Fig. 6 Latent TGFβ-1 is activated in the presence of us-GO. Western blot analysis of the protein expression of endogenous TGFβ-1 in TC28a2 cells 4 hours after treatment with us-GO (5 μg ml−1) or TGFβ-3 (10 ng ml−1). Quantification of active TGF β-1/and latent TGFβ-1 protein expression levels normalised to Beta actin. Bars represent mean ± SEM, N = 3. P values were calculated using an ordinary one-way ANOVA (**p < 0.01).

4. Discussion

4.1. Activation of canonical TGFβ signalling by us-GO

Through use of a TGFβ signalling reporter, we demonstrated activation of canonical TGFβ signalling in the TC28a2 human chondrocyte cell line. Activation of TGFβ signalling following interaction with these thin GO nanosheets of a very consistent and reproducible structural and surface character (Table S1), was further demonstrated via P-SMAD 2 western blotting and significant upregulation of several TGFβ response genes using RT-qPCR (Fig. 2). During chondrogenic protocols, activation of the TGFβ signalling pathway typically involves targeting with carefully selected growth factors which bind to specific receptors in the plasma membrane. Yet in our work, simply by addition of the GO nanosheets to serum-free cell culture medium, significant activation of TGFβ was achieved. Furthermore, we provide new data identifying the timing of onset of the GO-TGFβ signalling response at approximately 2–4 hours, and of the activation of endogenous TGFβ-1 by us-GO in TC28a2 cells. These results provide new insights on the mechanisms behind the chondroinductive effects of GO in tissue engineering applications.

Growth factors (such as TGFβs) are essential drivers of chondrogenic differentiation and cartilage homeostasis, however their clinical translatability is limited due to safety and cost effectiveness issues.39 Hence, the development of regenerative approaches that reduce or eliminate the need for growth factor supplementation is needed to facilitate safer, less expensive clinical applications of cartilage tissue engineering. In response, recent years have seen the emergence of biomaterial-based strategies to stimulate growth factor signalling. The use of GO as a substitute for chondrogenic growth factors was previously investigated by Shen et al. who seeded human bone marrow mesenchymal stem cells (hBMSCs) onto poly-D,L-lactic acid/polyethylene glycol (PDLLA) scaffolds which were then cultured in TGFβ-3 free chondrogenic medium.14 After four weeks hBMSCs cultured in GO/PDLLA hydrogels showed significantly higher expression of collagen type II (COL II) and Aggrecan (ACAN) and increased glycosaminoglycan staining compared to those encapsulated in PDLLA scaffolds. Olate-Moya et al. also reported enhanced chondrogenesis in growth factor-free conditions after addition of GO. Lower concentrations of GO were able to improve homogenous cell distribution leading to improved matrix deposition.7 However, neither study compare the differentiation outcomes of factor-free GO incorporated hydrogels, with hydrogels supplemented with TGFβ. Therefore, it is difficult to determine whether GO incorporation alone is sufficient to produce equivalent robust cartilage tissues to that with TGFβ.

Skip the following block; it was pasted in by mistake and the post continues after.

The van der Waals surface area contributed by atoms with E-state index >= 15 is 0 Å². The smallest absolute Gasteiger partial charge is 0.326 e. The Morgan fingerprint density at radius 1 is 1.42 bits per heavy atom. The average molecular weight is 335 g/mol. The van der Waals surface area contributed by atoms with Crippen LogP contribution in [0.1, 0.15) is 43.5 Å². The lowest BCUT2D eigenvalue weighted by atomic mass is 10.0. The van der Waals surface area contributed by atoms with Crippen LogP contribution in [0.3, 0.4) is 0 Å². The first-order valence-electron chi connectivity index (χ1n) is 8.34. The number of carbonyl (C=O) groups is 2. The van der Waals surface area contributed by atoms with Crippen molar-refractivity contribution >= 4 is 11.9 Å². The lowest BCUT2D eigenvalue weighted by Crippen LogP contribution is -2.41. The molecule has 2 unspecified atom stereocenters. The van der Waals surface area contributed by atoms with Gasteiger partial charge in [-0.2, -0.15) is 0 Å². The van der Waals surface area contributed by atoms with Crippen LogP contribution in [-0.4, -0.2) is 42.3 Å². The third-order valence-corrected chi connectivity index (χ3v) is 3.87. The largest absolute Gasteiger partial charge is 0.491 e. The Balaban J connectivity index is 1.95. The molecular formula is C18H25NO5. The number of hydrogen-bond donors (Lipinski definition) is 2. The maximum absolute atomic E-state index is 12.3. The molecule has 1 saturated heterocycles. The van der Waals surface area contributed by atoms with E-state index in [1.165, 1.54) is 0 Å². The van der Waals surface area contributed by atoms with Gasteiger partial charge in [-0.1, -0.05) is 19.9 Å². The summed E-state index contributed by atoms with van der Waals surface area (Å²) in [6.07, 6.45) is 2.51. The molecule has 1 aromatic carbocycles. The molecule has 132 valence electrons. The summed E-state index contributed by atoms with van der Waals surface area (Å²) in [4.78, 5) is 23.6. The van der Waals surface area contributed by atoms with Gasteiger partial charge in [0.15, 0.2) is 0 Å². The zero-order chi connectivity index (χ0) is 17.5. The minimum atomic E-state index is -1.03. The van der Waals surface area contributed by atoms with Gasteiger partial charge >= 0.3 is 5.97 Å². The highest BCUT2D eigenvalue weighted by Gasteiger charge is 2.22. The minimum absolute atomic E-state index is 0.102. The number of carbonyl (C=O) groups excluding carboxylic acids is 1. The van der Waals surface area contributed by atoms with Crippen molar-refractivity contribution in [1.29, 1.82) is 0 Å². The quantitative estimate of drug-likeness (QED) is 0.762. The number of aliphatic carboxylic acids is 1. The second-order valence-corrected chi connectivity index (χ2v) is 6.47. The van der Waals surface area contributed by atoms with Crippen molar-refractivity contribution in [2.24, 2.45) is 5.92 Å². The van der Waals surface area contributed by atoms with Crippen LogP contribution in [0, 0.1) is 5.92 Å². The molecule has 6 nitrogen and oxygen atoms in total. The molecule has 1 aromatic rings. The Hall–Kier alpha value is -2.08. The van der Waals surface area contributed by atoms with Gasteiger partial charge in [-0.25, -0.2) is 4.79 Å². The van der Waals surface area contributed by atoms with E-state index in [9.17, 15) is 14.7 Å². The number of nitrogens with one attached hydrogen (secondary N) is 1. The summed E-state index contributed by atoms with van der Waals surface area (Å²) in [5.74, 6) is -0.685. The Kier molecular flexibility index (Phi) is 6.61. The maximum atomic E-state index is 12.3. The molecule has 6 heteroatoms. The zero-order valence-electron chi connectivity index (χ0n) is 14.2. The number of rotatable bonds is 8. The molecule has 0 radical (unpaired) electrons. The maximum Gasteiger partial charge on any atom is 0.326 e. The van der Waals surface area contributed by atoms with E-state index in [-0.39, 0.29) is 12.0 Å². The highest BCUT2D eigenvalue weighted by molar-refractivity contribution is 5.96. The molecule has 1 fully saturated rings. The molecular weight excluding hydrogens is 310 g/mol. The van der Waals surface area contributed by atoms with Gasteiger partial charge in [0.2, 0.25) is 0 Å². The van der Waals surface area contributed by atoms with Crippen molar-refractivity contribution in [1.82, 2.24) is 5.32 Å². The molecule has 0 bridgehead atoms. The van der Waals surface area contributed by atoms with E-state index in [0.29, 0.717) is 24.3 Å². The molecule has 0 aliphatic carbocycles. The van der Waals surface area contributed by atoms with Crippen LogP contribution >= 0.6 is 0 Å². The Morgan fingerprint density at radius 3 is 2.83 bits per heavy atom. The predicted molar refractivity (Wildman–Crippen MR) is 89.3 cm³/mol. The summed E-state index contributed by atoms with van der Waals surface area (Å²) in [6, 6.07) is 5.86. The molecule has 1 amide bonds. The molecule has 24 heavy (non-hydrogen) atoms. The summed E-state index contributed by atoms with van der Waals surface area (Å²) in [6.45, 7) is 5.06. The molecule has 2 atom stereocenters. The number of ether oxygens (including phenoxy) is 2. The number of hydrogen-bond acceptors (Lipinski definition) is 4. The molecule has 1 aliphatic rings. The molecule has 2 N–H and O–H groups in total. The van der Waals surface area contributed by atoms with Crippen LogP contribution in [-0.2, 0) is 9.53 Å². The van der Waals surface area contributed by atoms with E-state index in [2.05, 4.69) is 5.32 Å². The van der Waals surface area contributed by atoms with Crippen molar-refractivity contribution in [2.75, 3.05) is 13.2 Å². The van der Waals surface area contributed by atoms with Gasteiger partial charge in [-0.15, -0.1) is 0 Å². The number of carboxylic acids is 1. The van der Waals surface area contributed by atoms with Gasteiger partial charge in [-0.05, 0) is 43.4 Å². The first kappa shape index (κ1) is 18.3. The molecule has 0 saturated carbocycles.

Strategies to achieve chondrogenic differentiation without inducing a hypertrophic phenotype has been the focus of cartilage stem cell differentiation for many years, particularly with mesenchymal stem cell (MSC) based approaches.40 Notably, our preliminary data (Fig. S1) showed treatment with us-GO did not induce BMP signalling in TC28a2 cells, highlighting the specificity of signal activation to the TGFβ signalling arm of the TGFβ superfamily. This specificity is important due to inhibitory or synergistic interactions between TGFβ and other signalling pathways which control chondrogenesis and that can lead to hypertrophic phenotypes. In particular, BMP signalling is known to induce hypertrophy in chondrocytes if not carefully regulated.40–42 Nevertheless, while significantly higher than in untreated cells, GO activated TGFβ signalling was still considerably lower than in cells treated with the growth factor. Together these findings point towards the use of GO to enhance the action of growth factors as opposed to replacing them entirely.